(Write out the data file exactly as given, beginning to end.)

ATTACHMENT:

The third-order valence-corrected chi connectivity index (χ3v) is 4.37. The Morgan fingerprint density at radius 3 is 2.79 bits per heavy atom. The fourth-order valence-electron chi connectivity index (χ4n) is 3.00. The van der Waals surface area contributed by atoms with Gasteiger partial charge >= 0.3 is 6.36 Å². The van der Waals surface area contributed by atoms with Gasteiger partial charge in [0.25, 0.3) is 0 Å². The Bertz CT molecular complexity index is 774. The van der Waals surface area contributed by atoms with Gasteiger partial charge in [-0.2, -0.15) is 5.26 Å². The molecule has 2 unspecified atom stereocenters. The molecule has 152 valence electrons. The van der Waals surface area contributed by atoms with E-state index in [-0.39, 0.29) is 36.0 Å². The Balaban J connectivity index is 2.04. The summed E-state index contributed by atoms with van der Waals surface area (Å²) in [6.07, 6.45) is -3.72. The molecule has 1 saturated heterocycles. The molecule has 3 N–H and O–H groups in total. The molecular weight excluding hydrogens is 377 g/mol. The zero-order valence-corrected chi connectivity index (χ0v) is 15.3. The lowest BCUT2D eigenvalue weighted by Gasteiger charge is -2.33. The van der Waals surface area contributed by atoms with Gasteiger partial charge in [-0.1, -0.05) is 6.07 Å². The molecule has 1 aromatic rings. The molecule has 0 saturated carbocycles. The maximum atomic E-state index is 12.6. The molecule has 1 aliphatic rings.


The third-order valence-corrected chi connectivity index (χ3v) is 4.37. The Morgan fingerprint density at radius 3 is 2.79 bits per heavy atom. The fourth-order valence-electron chi connectivity index (χ4n) is 3.00. The van der Waals surface area contributed by atoms with Gasteiger partial charge >= 0.3 is 6.36 Å². The van der Waals surface area contributed by atoms with Gasteiger partial charge in [0.25, 0.3) is 0 Å². The Bertz CT molecular complexity index is 774. The van der Waals surface area contributed by atoms with Gasteiger partial charge in [-0.2, -0.15) is 5.26 Å². The molecule has 2 unspecified atom stereocenters. The molecule has 152 valence electrons. The van der Waals surface area contributed by atoms with E-state index in [-0.39, 0.29) is 36.0 Å². The Balaban J connectivity index is 2.04. The summed E-state index contributed by atoms with van der Waals surface area (Å²) in [6.07, 6.45) is -3.72. The molecule has 1 saturated heterocycles. The molecule has 3 N–H and O–H groups in total. The molecular weight excluding hydrogens is 377 g/mol. The zero-order valence-corrected chi connectivity index (χ0v) is 15.3. The lowest BCUT2D eigenvalue weighted by Gasteiger charge is -2.33. The van der Waals surface area contributed by atoms with Gasteiger partial charge in [-0.1, -0.05) is 6.07 Å². The molecule has 1 aromatic rings. The molecule has 0 saturated carbocycles. The maximum atomic E-state index is 12.6. The molecule has 1 aliphatic rings.